But after receiving numerous petitions from various organizations stating that the quick turnaround would be overly burdensome and costly, compliance has been delayed for several major industries. For example, as noted by Safety+Health Magazine, engineering firms have until March of 2020 to ensure that changing rooms – such as bathrooms and shower stalls – have 0.2 micrograms of beryllium per cubic meter of air or less. Certain portions of the beryllium standard, however, are already in effect.
OSHA estimates that potentially dozens of lives will be saved as a result of the updated regulations and may also help prevent 46 new cases of chronic beryllium disease per year. As many as 62,000 workers are exposed to beryllium each day in approximately 7,300 establishments in the U.S. alone.
OSHA Construction Safety and NAWIC
Another focus of OSHA is construction safety, something that it will continue to prioritize in 2019. Earlier this year, OSHA renewed its alliance with the National Association of Women in Construction (NAWIC) so more people can enter the profession confident that their well-being comes first and foremost, Safety+Health Magazine reported.
One of the more vital industries to the U.S. economy, construction is also a leading sector for on-the-job injuries, frequently resulting from slips and falls on slippery and high-reaching surfaces. The sector is in the midst of an experienced worker shortage, evidenced by ever-rising home prices and record-low inventory. The OSHA Alliance Program, which launched in 2013, is a multifaceted initiative, designed to make the industry more appealing for women and provide certain assurances that crew members' well-being is prioritized. With the alliance renewed, OSHA and the NAWIC look to make construction sites more hospitable for women in a variety of ways, including sanitation, personal protective equipment and stricter enforcement regarding sexual harassment. OSHA Acting Assistant Secretary of Labor Loren Sweatt said women serve a major role in the industry and deserve nothing but the best.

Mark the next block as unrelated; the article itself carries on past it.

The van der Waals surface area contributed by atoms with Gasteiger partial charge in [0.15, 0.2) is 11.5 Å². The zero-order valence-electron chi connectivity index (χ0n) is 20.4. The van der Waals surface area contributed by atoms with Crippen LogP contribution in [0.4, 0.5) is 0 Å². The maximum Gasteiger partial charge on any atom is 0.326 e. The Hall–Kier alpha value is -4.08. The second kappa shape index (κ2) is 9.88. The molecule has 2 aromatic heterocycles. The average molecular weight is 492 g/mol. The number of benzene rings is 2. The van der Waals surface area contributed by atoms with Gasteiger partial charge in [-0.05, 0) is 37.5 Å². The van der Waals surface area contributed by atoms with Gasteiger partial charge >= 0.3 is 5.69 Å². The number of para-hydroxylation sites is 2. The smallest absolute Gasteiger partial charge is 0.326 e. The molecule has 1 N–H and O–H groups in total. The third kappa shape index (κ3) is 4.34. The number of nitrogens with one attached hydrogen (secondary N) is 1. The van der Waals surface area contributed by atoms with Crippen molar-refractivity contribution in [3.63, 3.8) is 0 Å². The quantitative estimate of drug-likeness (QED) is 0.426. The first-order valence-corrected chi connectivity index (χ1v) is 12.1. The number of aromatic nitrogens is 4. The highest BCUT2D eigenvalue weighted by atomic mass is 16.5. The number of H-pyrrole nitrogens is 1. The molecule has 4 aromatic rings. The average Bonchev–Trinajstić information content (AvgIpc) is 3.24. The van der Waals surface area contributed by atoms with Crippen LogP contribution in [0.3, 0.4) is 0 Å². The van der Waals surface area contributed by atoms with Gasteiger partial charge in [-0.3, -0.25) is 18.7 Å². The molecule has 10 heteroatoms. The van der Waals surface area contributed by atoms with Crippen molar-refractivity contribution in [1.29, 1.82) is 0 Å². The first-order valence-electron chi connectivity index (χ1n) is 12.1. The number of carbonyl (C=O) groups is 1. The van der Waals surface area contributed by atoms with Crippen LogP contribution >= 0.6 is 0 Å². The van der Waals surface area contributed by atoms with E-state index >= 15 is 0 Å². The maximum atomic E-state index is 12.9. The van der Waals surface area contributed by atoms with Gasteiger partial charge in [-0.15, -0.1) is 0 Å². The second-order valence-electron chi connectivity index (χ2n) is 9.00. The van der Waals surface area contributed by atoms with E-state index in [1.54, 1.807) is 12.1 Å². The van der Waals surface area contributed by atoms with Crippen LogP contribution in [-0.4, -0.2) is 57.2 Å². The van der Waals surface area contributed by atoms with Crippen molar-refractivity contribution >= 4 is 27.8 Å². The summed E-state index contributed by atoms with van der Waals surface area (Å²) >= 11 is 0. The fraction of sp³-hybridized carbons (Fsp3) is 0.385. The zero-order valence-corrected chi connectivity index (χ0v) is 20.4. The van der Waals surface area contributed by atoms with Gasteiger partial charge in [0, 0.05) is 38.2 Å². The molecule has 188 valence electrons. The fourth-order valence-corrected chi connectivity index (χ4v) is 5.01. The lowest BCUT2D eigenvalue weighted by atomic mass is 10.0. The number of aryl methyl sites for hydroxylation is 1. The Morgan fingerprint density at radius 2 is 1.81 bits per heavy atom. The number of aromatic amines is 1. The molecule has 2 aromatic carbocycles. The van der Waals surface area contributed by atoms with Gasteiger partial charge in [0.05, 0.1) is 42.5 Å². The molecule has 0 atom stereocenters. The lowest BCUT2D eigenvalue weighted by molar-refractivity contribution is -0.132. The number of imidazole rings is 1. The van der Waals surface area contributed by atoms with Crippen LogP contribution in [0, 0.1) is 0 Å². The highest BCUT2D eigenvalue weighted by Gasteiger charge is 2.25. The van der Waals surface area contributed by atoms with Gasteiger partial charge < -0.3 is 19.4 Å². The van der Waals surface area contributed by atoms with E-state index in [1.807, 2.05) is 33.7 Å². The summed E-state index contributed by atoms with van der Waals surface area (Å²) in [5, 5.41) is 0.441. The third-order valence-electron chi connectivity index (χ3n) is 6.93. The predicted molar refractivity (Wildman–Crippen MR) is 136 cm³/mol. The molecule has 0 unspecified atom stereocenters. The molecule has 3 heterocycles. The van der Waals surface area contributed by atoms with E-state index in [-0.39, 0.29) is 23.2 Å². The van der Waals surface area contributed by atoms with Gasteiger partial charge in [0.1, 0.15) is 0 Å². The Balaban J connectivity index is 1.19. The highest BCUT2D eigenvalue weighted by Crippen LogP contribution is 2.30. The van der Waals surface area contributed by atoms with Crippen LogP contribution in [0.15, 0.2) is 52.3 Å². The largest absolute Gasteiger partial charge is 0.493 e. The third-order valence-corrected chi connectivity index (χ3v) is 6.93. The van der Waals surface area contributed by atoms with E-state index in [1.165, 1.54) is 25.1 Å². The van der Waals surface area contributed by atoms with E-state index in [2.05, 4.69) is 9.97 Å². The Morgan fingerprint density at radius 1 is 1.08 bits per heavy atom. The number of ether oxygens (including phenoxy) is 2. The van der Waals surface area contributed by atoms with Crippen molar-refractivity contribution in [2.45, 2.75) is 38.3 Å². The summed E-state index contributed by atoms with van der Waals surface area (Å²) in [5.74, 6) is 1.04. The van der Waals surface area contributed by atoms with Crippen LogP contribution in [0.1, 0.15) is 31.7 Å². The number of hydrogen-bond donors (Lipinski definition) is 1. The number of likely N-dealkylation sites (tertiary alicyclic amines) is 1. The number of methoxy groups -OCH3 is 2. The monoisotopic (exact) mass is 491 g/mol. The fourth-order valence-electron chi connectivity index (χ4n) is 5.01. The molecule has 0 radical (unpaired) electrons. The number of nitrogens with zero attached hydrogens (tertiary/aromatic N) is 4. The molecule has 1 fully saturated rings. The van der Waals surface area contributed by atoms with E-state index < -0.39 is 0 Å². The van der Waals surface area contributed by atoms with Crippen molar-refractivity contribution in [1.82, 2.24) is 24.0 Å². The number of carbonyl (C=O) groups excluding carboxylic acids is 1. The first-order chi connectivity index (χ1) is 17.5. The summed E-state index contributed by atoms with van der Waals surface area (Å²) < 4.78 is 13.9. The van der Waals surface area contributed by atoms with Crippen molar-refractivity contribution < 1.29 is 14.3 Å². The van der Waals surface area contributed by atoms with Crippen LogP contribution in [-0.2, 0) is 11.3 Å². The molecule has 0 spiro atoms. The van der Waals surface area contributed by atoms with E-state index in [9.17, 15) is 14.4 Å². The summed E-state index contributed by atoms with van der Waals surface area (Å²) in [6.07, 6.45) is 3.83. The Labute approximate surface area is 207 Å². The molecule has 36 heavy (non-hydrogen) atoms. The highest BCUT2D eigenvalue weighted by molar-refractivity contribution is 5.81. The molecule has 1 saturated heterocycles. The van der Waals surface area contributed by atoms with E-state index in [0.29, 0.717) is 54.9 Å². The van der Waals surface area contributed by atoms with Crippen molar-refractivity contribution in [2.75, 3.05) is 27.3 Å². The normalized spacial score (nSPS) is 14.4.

"Women represent a small, but growing, segment of the construction workforce," Sweatt explained. "OSHA's renewed alliance with NAWIC will continue to promote innovative solutions to safety and health hazards unique to female construction workers."
Some of these collaborative efforts will include more roundtable discussions on existing safety and health issues, more sharing of information in the rulemaking process and providing more resources that lay out some of the workplace rights employees enjoy and businesses must guarantee.
According to the Bureau of Labor Statistics, women account for less than 10 percent of the construction workforce, and there's question as to whether sexual harassment remains a problem. The most recent study that examined this issue was done back in 1999 by OSHA, which found nearly 90 percent of women in construction had been sexually harassed. The renewing of the alliance may examine whether any strides have been made in this regard.